First taste of pro ball hasn't hit top prospect Leiter yet

February 22nd, 2022

SURPRISE, Ariz. --  doesn’t think he’s started to feel like a professional baseball player just yet.

Leiter, the Rangers’ top-ranked prospect per MLB Pipeline, was drafted at No. 2 overall last summer, but he didn’t report to one of Texas' Minor League affiliates immediately. Instead, because of his workload during his sophomore season at Vanderbilt -- 110 innings as the Commodores finished as the College World Series runner-up -- he spent the rest of the summer and fall in Nashville, Tenn., working out at the pitching lab there.

Feeling like a professional, Leiter said, likely won’t really hit him until he’s on the mound in April for Minor League Opening Day. 

“I would say that won't really kick in until I get into the swing of things in a season,” Leiter said. “I think it's kind of just getting into the daily routine of things, until there's a hitter in a different color uniform and an umpire back there and some fans in the stands. I would just say it's not fully there yet.” 

And while he may not feel like it now, Leiter has been working and preparing like a professional. The right-hander has been in Surprise since about mid-January, living at the Rangers’ dorms and ramping up with bullpen sessions and live batting practice on his own schedule as he prepares for his first Spring Training.

While it’s different with the ongoing MLB lockout, Leiter joined more than 100 other Texas prospects in Surprise this week for a Minor League minicamp as he continues to prepare for his professional debut. He threw his first bullpen session in minicamp on Tuesday, though he’s thrown multiple within the past month already.

“Obviously I haven't been through a camp yet, so I don't know what a real one feels like,” Leiter said. “But this feels right. Everyone's been super awesome, from the staff to the players, and I’m just looking forward to getting it going and getting into the spring and then into the summer. … There's a lot [of anticipation], but again, it's trying to keep it day by day and doing what I can to put myself in a good position and continuing to improve in every way possible.”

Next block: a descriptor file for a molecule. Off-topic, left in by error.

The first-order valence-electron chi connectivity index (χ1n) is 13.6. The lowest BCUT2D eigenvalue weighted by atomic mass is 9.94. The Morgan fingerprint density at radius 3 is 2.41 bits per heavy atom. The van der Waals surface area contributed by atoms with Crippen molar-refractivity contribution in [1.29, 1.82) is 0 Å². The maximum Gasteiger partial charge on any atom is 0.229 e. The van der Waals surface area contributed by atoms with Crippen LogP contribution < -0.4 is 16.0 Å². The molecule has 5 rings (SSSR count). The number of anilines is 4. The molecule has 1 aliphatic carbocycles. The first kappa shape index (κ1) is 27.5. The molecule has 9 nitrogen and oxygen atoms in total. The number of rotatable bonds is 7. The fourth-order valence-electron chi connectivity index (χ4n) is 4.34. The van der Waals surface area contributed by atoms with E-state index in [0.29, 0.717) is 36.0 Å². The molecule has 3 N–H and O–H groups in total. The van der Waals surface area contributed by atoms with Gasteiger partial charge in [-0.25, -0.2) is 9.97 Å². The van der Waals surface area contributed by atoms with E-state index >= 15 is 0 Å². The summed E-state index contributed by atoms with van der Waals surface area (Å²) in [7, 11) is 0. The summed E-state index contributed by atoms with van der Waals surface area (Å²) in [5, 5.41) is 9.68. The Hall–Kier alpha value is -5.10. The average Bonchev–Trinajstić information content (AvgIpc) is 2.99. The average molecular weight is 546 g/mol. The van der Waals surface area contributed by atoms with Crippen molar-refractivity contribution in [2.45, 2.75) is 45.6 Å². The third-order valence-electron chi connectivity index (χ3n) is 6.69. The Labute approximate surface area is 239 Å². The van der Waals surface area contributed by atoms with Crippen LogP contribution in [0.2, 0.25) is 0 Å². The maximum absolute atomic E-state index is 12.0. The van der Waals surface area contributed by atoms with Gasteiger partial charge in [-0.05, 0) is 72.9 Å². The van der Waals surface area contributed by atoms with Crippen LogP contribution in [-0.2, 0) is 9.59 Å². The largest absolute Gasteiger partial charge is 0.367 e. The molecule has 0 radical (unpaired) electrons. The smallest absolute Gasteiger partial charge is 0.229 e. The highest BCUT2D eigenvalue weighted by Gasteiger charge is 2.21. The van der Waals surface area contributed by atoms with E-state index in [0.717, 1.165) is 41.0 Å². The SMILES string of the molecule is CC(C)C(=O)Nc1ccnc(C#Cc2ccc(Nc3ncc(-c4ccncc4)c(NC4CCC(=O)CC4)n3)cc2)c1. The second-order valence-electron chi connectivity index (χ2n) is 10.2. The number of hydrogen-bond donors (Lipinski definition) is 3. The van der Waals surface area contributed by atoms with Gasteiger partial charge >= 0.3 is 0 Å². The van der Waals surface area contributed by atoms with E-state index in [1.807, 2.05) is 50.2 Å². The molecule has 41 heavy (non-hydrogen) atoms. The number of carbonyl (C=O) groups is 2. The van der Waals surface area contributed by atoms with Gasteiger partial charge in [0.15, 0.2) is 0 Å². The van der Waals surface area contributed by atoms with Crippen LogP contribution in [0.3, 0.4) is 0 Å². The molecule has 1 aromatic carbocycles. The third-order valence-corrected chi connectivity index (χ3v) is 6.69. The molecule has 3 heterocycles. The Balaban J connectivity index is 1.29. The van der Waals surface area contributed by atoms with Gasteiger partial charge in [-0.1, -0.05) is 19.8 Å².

Some members of the Rangers’ big league coaching staff are on hand as support for the Minor League minicamp, but they aren’t fully immersed as they would be during a regular Spring Training.

Even so, Leiter said co-pitching coaches Doug Mathis and Brendan Sagara have both been available to break down TrackMan data or how his pitches can be improved.

Despite coming into the organization as a well-rounded and polished college pitcher, Leiter emphasized that there are always things to work on. In the offseason, he focused on tweaking his slider and changeup grips, and he has continued to improve those two pitches, among other things, in Arizona.

“You're never going to feel perfect,” Leiter said. “Sometimes you just have to kind of look back on where you were a year ago and compare it to today and realize how far you've come. I'm always working on my changeup, the feel and consistency and being able to land in any count and then kind of use it in a different way with two-strike counts to get a swing and miss. [I’m also] continuing to focus on command and how my body moves.”

Though it’s been a short time in the organization, Leiter has already impressed coaches and front-office members throughout.

President of baseball operations Jon Daniels said last month that Leiter's pure talent, drive and competitiveness are all what make him so well-rounded, despite having not thrown a professional pitch yet.

“Jack Leiter is a very good pitcher and he is a tremendous person,” said Rangers farm director Josh Bonifay. “He goes about his business the right way and he shows up. He's a part of the group and it's fun to watch him. He's got an electric arm and he's got big-time stuff. So we're very excited about it and him.”

While Leiter seems to be on the fast-track to the big leagues, he hasn’t let any of the outside noise affect how he’s gone about his business this spring. Whether he opens the season at High-A Hickory, Double-A Frisco or elsewhere, he believes he has what it takes to be an MLB pitcher down the road.

“The way I see things, if you pitch like a big league pitcher in High-A, you’ll be in the big leagues when the time is right,” Leiter said. “If you pitch like a High-A pitcher in Triple-A, you're going to get hit around and you’re not going to have success. It’ll happen when the time is right. I want to do what I can to pitch like a big league pitcher. Whatever level they start me at is great, but I just want to focus on what I can control.”